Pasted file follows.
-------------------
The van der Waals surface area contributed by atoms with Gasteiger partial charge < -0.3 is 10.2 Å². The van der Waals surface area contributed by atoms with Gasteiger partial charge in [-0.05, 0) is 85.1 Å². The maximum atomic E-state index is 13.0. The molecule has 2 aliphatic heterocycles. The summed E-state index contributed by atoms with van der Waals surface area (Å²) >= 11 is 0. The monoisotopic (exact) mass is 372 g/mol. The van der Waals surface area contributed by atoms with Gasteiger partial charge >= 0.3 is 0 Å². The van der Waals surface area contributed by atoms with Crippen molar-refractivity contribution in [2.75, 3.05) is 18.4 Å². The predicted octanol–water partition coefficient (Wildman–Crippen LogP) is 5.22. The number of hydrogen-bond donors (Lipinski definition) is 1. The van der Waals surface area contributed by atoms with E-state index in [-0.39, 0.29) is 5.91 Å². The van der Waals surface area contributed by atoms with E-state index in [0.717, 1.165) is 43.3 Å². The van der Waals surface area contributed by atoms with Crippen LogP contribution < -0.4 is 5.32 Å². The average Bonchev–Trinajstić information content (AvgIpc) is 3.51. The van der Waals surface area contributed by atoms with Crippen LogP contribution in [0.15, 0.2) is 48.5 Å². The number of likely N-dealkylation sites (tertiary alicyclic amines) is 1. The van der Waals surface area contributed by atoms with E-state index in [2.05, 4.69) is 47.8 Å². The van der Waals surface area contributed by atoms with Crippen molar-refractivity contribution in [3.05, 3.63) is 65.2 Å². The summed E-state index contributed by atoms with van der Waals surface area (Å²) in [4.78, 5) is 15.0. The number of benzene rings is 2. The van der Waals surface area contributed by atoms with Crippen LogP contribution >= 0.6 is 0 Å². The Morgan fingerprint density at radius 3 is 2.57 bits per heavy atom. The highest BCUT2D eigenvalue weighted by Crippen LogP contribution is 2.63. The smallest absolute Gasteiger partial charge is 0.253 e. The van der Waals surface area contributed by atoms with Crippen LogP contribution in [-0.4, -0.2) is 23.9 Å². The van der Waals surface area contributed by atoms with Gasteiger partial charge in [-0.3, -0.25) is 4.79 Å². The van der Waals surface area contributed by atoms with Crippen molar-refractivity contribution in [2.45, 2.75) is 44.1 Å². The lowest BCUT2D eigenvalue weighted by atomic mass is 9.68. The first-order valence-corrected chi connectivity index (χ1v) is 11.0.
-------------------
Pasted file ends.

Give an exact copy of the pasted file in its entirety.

The van der Waals surface area contributed by atoms with Gasteiger partial charge < -0.3 is 10.2 Å². The van der Waals surface area contributed by atoms with Gasteiger partial charge in [-0.05, 0) is 85.1 Å². The maximum atomic E-state index is 13.0. The molecule has 2 aliphatic heterocycles. The summed E-state index contributed by atoms with van der Waals surface area (Å²) >= 11 is 0. The monoisotopic (exact) mass is 372 g/mol. The van der Waals surface area contributed by atoms with Gasteiger partial charge >= 0.3 is 0 Å². The van der Waals surface area contributed by atoms with Crippen molar-refractivity contribution in [2.75, 3.05) is 18.4 Å². The predicted octanol–water partition coefficient (Wildman–Crippen LogP) is 5.22. The number of hydrogen-bond donors (Lipinski definition) is 1. The van der Waals surface area contributed by atoms with E-state index in [-0.39, 0.29) is 5.91 Å². The van der Waals surface area contributed by atoms with E-state index in [0.717, 1.165) is 43.3 Å². The van der Waals surface area contributed by atoms with Crippen LogP contribution < -0.4 is 5.32 Å². The average Bonchev–Trinajstić information content (AvgIpc) is 3.51. The van der Waals surface area contributed by atoms with Crippen LogP contribution in [0.15, 0.2) is 48.5 Å². The number of likely N-dealkylation sites (tertiary alicyclic amines) is 1. The van der Waals surface area contributed by atoms with E-state index in [2.05, 4.69) is 47.8 Å². The van der Waals surface area contributed by atoms with Crippen molar-refractivity contribution in [3.05, 3.63) is 65.2 Å². The summed E-state index contributed by atoms with van der Waals surface area (Å²) in [4.78, 5) is 15.0. The number of benzene rings is 2. The van der Waals surface area contributed by atoms with Crippen LogP contribution >= 0.6 is 0 Å². The Morgan fingerprint density at radius 3 is 2.57 bits per heavy atom. The highest BCUT2D eigenvalue weighted by Crippen LogP contribution is 2.63. The smallest absolute Gasteiger partial charge is 0.253 e. The van der Waals surface area contributed by atoms with Crippen LogP contribution in [-0.4, -0.2) is 23.9 Å². The van der Waals surface area contributed by atoms with Gasteiger partial charge in [-0.3, -0.25) is 4.79 Å². The van der Waals surface area contributed by atoms with Crippen molar-refractivity contribution in [2.45, 2.75) is 44.1 Å². The lowest BCUT2D eigenvalue weighted by atomic mass is 9.68. The first-order valence-corrected chi connectivity index (χ1v) is 11.0.